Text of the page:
How Small Businesses Can Deal With Competition


Jay Cain was a promising engineering student at Georgia Tech. Coming into his sophomore year, Jay was ranked in the top of his engineering class. Having two high successful parents who were engineers themselves didn’t hurt his image among his peers. However, Jay was not happy with his projection in life. His passion was deejaying in front of an audience.  He had garnered a reputation in his high school and his local community for being a good talent in music. He even found himself deejaying parties in college while he was preparing for engineering exams and assignments. 

He told his parents several times he was thinking about leaving school in order to start his business full-time deejay. His parents dismissed the thought because they felt it was not realistic or practical given his abilities in engineering.  When the semester started at Georgia Tech, the school was missing one bright talented student…Jay Cain.  Leaving Georgia, Jay went to New York to make it big. Using money he saved, Jay found himself roomed with three unfamiliar roommates where the rent was cheap.  Jay found that working as a deejay was difficult because of the large competition among established deejays in the area.  Yet, Jay wasn’t about to give up with his dream. He just couldn’t go back to his parents or college.  Jay sat by himself trying to figure out how to meet the competition.

 As many millenniums start flooding the employment landscape, young adults are considering starting their own businesses.  Corporate downsizing and layoffs have thrust many individuals into a tough employment market while other employed workers who are unsatisfied with their jobs plot to fix a plausible exit strategy which will land them into their ideal job.

Sadly, many people run with these well intended ideas about starting a business with little insight into how to implement their plan so that the idea can be successful.  Most folks don’t realize that there is nothing new under the sun and found someone else who is doing what they set out to do. In fact, some people find themselves in a highly competitive environment with little or no plan for navigating this climate. In this issue, we will  examine the concepts of competition for small businesses fighting in global environments. Individuals will learn more about starting a business with competitive environment. Continue reading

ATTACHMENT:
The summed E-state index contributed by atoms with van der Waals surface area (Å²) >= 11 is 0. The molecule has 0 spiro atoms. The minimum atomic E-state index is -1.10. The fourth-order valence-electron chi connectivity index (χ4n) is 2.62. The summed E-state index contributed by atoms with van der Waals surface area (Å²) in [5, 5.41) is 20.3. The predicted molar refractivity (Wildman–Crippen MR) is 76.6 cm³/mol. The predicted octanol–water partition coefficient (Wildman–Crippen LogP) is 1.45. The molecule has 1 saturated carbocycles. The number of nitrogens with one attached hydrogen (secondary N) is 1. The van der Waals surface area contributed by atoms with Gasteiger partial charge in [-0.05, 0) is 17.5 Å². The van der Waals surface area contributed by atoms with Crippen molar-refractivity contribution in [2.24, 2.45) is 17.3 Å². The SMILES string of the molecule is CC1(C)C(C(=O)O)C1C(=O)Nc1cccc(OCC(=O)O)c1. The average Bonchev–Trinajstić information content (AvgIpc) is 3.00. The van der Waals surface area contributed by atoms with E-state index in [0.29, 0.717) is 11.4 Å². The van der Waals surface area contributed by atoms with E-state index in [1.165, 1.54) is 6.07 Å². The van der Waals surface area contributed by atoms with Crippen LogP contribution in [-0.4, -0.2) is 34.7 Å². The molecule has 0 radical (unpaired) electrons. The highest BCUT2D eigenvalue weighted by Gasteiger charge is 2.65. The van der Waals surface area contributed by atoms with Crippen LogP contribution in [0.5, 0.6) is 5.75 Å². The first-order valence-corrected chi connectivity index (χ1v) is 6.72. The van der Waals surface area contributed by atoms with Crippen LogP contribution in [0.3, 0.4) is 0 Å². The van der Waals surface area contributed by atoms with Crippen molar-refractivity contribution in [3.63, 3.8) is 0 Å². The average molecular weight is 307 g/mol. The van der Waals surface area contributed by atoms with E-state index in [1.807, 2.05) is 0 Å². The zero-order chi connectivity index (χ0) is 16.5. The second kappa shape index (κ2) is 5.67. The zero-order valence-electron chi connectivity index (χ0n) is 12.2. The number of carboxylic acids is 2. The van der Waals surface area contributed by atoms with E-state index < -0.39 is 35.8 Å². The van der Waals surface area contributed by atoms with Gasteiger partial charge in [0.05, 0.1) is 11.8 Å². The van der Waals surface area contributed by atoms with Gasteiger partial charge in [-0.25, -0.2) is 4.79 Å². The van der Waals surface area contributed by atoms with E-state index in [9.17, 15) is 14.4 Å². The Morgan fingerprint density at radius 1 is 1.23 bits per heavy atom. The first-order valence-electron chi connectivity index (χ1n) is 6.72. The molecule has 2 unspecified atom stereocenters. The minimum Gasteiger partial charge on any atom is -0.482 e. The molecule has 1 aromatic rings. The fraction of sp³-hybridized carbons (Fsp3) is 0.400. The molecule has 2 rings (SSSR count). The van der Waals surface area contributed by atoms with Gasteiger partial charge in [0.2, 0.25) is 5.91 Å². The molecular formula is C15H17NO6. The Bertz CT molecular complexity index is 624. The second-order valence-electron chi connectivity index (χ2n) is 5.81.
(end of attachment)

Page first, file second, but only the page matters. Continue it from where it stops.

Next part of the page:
Mapping Out Socio-Technical Systems


Another problem is presented. A worker gets injured on a subcontractor’s project. We gather around the table to dish out the blame. Everyone wants to point fingers. The project manager blames inadequate funding while the safety engineer cites an ineffective preplanning process. Nothing gets resolved. The issue moves up the line for a senior management decision. There’s a meeting to discuss the matter.  

Someone leads out and says, “What can be done to prevent this problem?” Numerous technical recommendations are offered. Standing up, I state, “Why don’t we ask the workers about this problem? Let’s get them involved so that they can help find the solution.”